Nonetheless, there is still a need for LGBT marked spaces to serve residents in other ways than by playing a supportive role in gentrification, neoliberal marketing, and a reinscription of heteronormativity. The continued need for gay spaces (Grewel, 2008; Ghaziano, 2014; Lewis, 2013) has argued the link between spatially structured community and identity (Miller,2005) alongside continued resistance against the erasure of LGBT groups from public and private spheres (D’Emilio, 1983).
In the case of Lansing, a measurement of inclusive municipal laws, policies, and services of LGBTQ people in the city received a 65/100 score on the Municipal Equality Index 2016, demonstrating that though the city is strong in non-discrimination laws, its commitment to including the LGBTQ community is still a work in progress. The departures of many of Lansing’s adult sites seem to echo a more generally positive attitude toward the LGBTQ groups in recent years; crime and harassment that pushed gays out of establishments were mostly documented. Many of the more recent establishments departed due to financial and economic factors stemming from (1) low attendance, exacerbated by newer competing LGBTQ bars; (2) business taxes; and (3) being bought out and/or pushed out for more mainstream commercial and residential businesses. These patterns, marked by decreased attendance and spaces as well as limited support for LGBT populations show possible indications of post-gay attitudes, though not necessarily urban cosmopolitanism.
The web-based map gathers documentation of Lansing’s LGBTQ sites from public forums and Lansing State Journal archives. These sites then become ‘artifacts’ for engaging with locals’ experiences and reactions to their proliferation and disappearance. By following methodologies of heritage documentation which privilege innovative and democratic means of representing invisible heritages (Dierschow, 2016), the site will feature audio interviews alongside information about the LGBTQ site’s opening and reasons for closure.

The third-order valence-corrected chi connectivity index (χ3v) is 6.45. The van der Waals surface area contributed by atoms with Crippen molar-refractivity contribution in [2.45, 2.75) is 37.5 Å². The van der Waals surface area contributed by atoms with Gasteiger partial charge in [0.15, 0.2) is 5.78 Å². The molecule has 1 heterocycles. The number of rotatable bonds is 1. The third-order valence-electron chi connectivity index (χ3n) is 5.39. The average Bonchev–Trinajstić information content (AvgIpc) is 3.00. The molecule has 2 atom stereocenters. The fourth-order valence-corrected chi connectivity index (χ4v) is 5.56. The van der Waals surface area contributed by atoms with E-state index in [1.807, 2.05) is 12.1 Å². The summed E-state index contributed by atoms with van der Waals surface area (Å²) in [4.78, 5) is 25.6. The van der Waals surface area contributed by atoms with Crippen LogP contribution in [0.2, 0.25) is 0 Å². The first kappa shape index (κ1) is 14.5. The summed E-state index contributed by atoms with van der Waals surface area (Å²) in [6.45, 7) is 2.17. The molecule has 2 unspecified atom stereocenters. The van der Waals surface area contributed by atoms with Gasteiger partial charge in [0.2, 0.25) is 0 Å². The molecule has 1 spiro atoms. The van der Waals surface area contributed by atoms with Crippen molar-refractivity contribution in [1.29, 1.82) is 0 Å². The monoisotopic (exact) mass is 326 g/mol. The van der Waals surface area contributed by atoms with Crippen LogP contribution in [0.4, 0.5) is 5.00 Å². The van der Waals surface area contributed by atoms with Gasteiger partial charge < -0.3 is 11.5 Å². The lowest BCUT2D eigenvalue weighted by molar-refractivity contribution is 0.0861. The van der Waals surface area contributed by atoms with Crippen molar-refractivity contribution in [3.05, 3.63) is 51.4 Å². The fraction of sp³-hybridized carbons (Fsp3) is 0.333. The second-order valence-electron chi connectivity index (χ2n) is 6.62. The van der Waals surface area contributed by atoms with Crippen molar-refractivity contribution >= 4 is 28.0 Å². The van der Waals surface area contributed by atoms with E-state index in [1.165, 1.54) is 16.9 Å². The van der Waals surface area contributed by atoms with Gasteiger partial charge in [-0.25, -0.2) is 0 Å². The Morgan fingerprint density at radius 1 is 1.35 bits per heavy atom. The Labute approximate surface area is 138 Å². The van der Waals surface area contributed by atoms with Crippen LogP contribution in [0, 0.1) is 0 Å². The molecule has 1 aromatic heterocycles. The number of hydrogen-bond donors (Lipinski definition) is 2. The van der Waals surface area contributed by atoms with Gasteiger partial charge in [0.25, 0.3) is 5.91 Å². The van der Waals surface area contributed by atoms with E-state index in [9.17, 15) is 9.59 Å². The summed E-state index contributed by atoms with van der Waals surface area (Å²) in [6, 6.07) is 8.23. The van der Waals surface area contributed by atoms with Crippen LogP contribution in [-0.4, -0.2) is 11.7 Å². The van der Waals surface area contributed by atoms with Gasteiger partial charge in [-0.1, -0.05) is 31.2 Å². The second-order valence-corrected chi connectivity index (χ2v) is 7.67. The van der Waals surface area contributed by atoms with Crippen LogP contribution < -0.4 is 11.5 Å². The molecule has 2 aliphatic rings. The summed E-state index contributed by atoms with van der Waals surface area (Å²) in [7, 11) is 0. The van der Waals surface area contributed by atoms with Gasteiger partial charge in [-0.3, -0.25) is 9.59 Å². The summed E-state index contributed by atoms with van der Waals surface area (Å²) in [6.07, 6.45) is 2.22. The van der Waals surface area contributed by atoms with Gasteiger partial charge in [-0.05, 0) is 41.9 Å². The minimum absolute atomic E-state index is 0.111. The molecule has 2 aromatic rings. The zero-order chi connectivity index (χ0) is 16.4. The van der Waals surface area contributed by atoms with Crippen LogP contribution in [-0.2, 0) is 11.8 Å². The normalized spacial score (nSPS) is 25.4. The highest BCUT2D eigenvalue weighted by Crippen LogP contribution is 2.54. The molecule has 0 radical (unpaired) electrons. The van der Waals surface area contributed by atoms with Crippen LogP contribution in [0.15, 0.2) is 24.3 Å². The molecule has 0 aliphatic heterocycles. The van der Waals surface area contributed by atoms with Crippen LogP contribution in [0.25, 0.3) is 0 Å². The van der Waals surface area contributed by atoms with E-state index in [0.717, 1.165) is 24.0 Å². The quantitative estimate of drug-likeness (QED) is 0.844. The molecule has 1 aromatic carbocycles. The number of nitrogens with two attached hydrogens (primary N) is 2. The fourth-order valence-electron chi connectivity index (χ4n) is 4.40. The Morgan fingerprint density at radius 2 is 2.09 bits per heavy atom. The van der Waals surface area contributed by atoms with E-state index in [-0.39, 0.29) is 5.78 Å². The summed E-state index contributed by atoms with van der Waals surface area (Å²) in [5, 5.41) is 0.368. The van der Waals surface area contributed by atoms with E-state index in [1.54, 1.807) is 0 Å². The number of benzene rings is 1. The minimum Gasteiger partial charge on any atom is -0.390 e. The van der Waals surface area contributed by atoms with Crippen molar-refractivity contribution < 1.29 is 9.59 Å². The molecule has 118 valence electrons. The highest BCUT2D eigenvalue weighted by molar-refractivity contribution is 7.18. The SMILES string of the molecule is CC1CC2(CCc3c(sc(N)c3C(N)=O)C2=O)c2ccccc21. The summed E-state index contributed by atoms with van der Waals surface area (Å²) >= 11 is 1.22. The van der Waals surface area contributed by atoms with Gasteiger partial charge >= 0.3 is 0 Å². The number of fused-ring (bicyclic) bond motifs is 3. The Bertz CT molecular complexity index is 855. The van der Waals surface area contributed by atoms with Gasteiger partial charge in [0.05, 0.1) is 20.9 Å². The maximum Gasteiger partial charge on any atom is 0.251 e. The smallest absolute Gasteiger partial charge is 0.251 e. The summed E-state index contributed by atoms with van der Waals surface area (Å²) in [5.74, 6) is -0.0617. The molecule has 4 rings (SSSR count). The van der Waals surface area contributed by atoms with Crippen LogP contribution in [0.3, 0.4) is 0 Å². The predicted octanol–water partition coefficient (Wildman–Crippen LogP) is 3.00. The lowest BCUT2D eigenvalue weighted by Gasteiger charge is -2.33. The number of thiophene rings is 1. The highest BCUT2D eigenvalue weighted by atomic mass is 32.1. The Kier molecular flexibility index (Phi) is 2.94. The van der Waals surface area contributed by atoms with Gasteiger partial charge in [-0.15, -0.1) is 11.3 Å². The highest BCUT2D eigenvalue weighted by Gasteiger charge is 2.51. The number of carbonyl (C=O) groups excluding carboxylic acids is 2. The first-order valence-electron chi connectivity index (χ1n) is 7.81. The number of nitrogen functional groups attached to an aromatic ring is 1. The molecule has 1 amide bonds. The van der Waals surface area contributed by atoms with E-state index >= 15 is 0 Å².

Interviews. Since it’s impossible to identify LGBT people, it’s unfeasible to do a random sampling. However, the project strove for diversity in terms of gathering participants who identify as having alternative sexualities. More specifically, we make room for identities that have been least represented in the literature on gayborhoods which are heavily gay white male represented (Brown, 2014), such as woman-identified women of color. These interviews are conducted one-on-one and contain the following base questions:
- What would Lansing look like if it were only a map of what LGBTQ people frequented?
- How were you initiated into those spaces? Or how did you know it was an LGBTQ-friendly space?
- How has the community survived despite the limited spaces?
The accumulation of “thick description” of place from audio is intended as participatory, preserved case study, and as a form of ethnographic measurement of motivations behind settlement/moving patterns (Gormann-Murray & Nash, 2014).
Beyond the initial building and case study of the project, the map is projected to move over the the Salus Center so it can continue to be a site for documenting Lansing’s LGBTQ history, as well as represent and be curated by local LGBT locals.
The project will be temporarily hosted on GitHub pages, and will use Bootstrap and Leaflet. The clickable map will be the landing page, but other tabs will include “About,” and “Contact.”
If users click on a marker, they will be able to see the site, reasons for opening and closing, and have access to audio recordings associated with that site.
The “About” page will document the story of the project, along with the methodology, relevance, and functions of the site. I’m also considering a data visualization of public attitudes toward LGBT through the Municipal Equality Index alongside the decline of LGBT sites to possibly provide correlation and indication of post-gay patterns.
The “Contact” page will instruct how users can modify the information or send in their own audio commentary of the spaces.